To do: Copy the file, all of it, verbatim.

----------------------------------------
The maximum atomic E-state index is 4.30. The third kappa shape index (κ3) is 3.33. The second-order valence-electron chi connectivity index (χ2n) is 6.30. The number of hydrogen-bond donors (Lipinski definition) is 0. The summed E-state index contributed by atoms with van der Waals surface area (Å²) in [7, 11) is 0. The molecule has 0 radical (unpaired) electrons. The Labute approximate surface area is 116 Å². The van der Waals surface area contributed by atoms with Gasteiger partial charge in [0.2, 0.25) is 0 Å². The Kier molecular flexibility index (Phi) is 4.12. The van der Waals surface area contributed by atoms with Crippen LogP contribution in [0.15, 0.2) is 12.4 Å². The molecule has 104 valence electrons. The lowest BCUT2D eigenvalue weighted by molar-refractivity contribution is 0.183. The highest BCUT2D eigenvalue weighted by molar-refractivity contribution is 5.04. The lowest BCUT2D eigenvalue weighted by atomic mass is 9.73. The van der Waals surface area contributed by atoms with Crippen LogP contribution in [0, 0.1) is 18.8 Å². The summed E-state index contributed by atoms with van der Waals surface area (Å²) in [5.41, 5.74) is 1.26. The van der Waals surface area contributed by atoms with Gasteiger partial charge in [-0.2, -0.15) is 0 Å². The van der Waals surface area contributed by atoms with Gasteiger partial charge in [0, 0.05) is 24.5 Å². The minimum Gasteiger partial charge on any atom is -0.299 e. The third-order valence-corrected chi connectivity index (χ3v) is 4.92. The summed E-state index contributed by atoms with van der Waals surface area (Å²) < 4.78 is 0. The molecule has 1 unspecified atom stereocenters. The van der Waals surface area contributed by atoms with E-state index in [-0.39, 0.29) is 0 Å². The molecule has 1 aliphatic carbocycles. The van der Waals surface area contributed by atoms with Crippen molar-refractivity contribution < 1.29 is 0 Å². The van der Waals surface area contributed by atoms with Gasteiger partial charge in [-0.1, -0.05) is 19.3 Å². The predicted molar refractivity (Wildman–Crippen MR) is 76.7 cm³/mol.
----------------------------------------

The maximum atomic E-state index is 4.30. The third kappa shape index (κ3) is 3.33. The second-order valence-electron chi connectivity index (χ2n) is 6.30. The number of hydrogen-bond donors (Lipinski definition) is 0. The summed E-state index contributed by atoms with van der Waals surface area (Å²) in [7, 11) is 0. The molecule has 0 radical (unpaired) electrons. The Labute approximate surface area is 116 Å². The van der Waals surface area contributed by atoms with Gasteiger partial charge in [0.2, 0.25) is 0 Å². The Kier molecular flexibility index (Phi) is 4.12. The van der Waals surface area contributed by atoms with Crippen LogP contribution in [0.15, 0.2) is 12.4 Å². The molecule has 104 valence electrons. The lowest BCUT2D eigenvalue weighted by molar-refractivity contribution is 0.183. The highest BCUT2D eigenvalue weighted by molar-refractivity contribution is 5.04. The lowest BCUT2D eigenvalue weighted by atomic mass is 9.73. The van der Waals surface area contributed by atoms with Crippen LogP contribution in [0, 0.1) is 18.8 Å². The summed E-state index contributed by atoms with van der Waals surface area (Å²) in [5.41, 5.74) is 1.26. The van der Waals surface area contributed by atoms with Gasteiger partial charge in [-0.2, -0.15) is 0 Å². The van der Waals surface area contributed by atoms with Gasteiger partial charge in [0, 0.05) is 24.5 Å². The minimum Gasteiger partial charge on any atom is -0.299 e. The third-order valence-corrected chi connectivity index (χ3v) is 4.92. The summed E-state index contributed by atoms with van der Waals surface area (Å²) < 4.78 is 0. The molecule has 1 unspecified atom stereocenters. The van der Waals surface area contributed by atoms with E-state index in [-0.39, 0.29) is 0 Å². The molecule has 1 aliphatic carbocycles. The van der Waals surface area contributed by atoms with Crippen molar-refractivity contribution < 1.29 is 0 Å². The van der Waals surface area contributed by atoms with Gasteiger partial charge in [-0.1, -0.05) is 19.3 Å². The predicted molar refractivity (Wildman–Crippen MR) is 76.7 cm³/mol.